DJ Tan from Singapore: “Let’s help other communities in greater need than us”

#GlobalHumanismNow: an update from Humanists Society in Singapore

  • blog Type / Membership blog
  • Date / 16 April 2020
  • By / Mahalet Tadesse

#GlobalHumanismNow is a series of mini-interviews with our Members and Associates from all around the world where we ask them how they are coping with the global coronavirus emergency, to explain what initiatives they are taking, and to tell us how the global humanist community can support them.

All interviews are available here: hmnts.in/GlobalHumanismNow

Today we speak with Ding Jie Tan, Vice President of Humanist Society Singapore. The organization has been a Humanists International Member since 2011.

Humanists International: Hi Ding Jie, thank you for accepting our invitation. I always called you DJ, can I keep doing it?

Ding Jie: Of course, Giovanni!

All right, DJ! Let’s start with the basics: what is the current situation in Singapore? 

Singapore has recently recorded daily highs of new COVID-19 cases (149 new cases on 8 April at the time of the interview, with 1623 total cases), with ongoing community transmission.

(UPDATE: like in many other countries, the situation escalated quickly: as of 15 April, Singapore records 3252 cases and 10 deaths.)

And how has the emergency affected your organization and the individuals within it?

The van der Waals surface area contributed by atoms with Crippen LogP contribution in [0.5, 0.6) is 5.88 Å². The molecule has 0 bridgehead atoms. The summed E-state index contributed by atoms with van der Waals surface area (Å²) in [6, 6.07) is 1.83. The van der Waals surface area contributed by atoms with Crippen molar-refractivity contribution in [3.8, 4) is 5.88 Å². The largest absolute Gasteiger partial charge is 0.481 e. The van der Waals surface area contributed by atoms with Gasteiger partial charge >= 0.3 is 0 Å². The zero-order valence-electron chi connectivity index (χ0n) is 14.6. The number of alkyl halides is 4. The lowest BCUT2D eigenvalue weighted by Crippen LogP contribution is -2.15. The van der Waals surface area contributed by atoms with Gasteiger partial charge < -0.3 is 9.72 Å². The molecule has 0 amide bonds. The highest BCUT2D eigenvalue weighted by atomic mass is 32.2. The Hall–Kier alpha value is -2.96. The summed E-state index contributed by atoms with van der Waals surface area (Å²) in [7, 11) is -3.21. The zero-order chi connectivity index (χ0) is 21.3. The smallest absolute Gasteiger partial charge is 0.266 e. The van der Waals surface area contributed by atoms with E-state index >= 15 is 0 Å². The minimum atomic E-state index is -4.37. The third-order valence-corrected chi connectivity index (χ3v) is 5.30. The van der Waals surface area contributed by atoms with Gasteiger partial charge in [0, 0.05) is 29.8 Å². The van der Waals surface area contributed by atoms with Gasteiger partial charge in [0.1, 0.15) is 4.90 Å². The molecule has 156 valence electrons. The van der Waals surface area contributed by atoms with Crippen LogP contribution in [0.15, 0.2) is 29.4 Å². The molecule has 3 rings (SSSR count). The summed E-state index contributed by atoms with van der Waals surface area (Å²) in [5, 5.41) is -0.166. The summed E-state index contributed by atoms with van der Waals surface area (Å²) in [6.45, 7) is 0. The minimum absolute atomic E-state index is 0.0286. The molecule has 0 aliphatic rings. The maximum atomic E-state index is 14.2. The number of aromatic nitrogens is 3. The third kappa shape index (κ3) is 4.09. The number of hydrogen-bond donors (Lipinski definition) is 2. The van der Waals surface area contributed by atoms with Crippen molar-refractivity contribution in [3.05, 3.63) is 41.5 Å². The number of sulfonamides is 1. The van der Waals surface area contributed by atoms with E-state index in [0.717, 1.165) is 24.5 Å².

To our knowledge, none of our members have contracted COVID-19. All of our meetings and social gatherings have been canceled or postponed in accordance with public health advisories. The Singapore government has also implemented a four-week movement control order to restrict non-essential businesses in an effort to curb the spread of COVID-19.

How is your organization responding to the emergency?

Humanist Society Singapore has moved all meetings and discussions online. Community engagement continues via our online and social media platforms. For example, we have adopted the #HumanismAtHome program and we will continue to organize more online discussions and streaming parties.

More in general, how do you think we should face this emergency as humanists? Which humanist principles should we value most right now?

DJ (in the back) with all participants of the Asian Humanism Conference 2019, organized in Singapore

Our organization was founded upon the values of ‘reason’ and ‘compassion’. We should let evidence-based reasoning guide public health policy and advisories while remaining compassionate and assisting those who may be disproportionately affected by this crisis.

Humanists should also provide secular/non-religious pastoral support and care to individuals and communities in need. Because that’s what we are: a global united community.

How can the international community support your efforts?

Thank you, but for the moment we are lucky and safe enough, and we are not in need of support. Please direct efforts towards other countries and communities who may be in greater need.

And what is your message to the global humanist community?

To paraphrase Doctor Who: “laugh hard, stay safe, be kind”.

Thank you for participating in the #GlobalHumanismNow series, Ding Jie!

These are tough and unprecedented times. I urge everyone to remain compassionate, rational, and socially responsible – help your neighbour, support your local businesses. Thank you, Giovanni!

If you represent a Member or Associate of Humanists International and you want to participate to the #GlobalHumanismNow series, please contact us at [email protected]

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